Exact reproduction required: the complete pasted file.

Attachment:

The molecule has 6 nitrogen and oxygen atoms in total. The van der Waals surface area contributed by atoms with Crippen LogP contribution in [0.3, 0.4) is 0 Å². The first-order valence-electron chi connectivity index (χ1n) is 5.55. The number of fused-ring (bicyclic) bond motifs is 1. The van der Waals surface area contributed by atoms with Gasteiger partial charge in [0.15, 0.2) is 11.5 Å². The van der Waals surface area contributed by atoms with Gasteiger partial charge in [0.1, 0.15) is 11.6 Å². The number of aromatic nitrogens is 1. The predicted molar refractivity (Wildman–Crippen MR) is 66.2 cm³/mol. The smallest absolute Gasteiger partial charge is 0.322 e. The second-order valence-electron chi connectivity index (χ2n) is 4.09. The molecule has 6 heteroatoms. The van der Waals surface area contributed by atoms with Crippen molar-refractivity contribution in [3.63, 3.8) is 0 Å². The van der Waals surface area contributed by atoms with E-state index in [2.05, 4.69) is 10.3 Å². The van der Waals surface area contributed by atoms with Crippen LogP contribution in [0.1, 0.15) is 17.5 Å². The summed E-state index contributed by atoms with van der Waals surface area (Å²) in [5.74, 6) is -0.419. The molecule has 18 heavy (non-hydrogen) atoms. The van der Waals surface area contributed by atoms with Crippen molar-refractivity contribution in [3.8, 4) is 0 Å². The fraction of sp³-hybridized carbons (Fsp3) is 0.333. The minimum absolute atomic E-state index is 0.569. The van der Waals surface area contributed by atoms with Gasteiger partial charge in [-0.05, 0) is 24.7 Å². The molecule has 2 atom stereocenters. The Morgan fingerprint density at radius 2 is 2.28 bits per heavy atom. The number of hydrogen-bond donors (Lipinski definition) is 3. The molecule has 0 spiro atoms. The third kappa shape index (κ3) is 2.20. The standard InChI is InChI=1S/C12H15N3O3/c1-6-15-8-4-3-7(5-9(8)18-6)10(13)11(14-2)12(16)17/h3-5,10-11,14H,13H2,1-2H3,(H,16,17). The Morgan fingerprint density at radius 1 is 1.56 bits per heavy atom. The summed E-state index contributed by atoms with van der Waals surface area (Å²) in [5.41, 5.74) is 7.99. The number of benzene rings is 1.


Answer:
The molecule has 6 nitrogen and oxygen atoms in total. The van der Waals surface area contributed by atoms with Crippen LogP contribution in [0.3, 0.4) is 0 Å². The first-order valence-electron chi connectivity index (χ1n) is 5.55. The number of fused-ring (bicyclic) bond motifs is 1. The van der Waals surface area contributed by atoms with Gasteiger partial charge in [0.15, 0.2) is 11.5 Å². The van der Waals surface area contributed by atoms with Gasteiger partial charge in [0.1, 0.15) is 11.6 Å². The number of aromatic nitrogens is 1. The predicted molar refractivity (Wildman–Crippen MR) is 66.2 cm³/mol. The smallest absolute Gasteiger partial charge is 0.322 e. The second-order valence-electron chi connectivity index (χ2n) is 4.09. The molecule has 6 heteroatoms. The van der Waals surface area contributed by atoms with Crippen molar-refractivity contribution in [3.63, 3.8) is 0 Å². The van der Waals surface area contributed by atoms with E-state index in [2.05, 4.69) is 10.3 Å². The van der Waals surface area contributed by atoms with Crippen LogP contribution in [0.1, 0.15) is 17.5 Å². The summed E-state index contributed by atoms with van der Waals surface area (Å²) in [5.74, 6) is -0.419. The molecule has 18 heavy (non-hydrogen) atoms. The van der Waals surface area contributed by atoms with Crippen molar-refractivity contribution in [3.8, 4) is 0 Å². The fraction of sp³-hybridized carbons (Fsp3) is 0.333. The minimum absolute atomic E-state index is 0.569. The van der Waals surface area contributed by atoms with Gasteiger partial charge in [-0.05, 0) is 24.7 Å². The molecule has 2 atom stereocenters. The Morgan fingerprint density at radius 2 is 2.28 bits per heavy atom. The number of hydrogen-bond donors (Lipinski definition) is 3. The molecule has 0 spiro atoms. The third kappa shape index (κ3) is 2.20. The standard InChI is InChI=1S/C12H15N3O3/c1-6-15-8-4-3-7(5-9(8)18-6)10(13)11(14-2)12(16)17/h3-5,10-11,14H,13H2,1-2H3,(H,16,17). The Morgan fingerprint density at radius 1 is 1.56 bits per heavy atom. The summed E-state index contributed by atoms with van der Waals surface area (Å²) in [5.41, 5.74) is 7.99. The number of benzene rings is 1.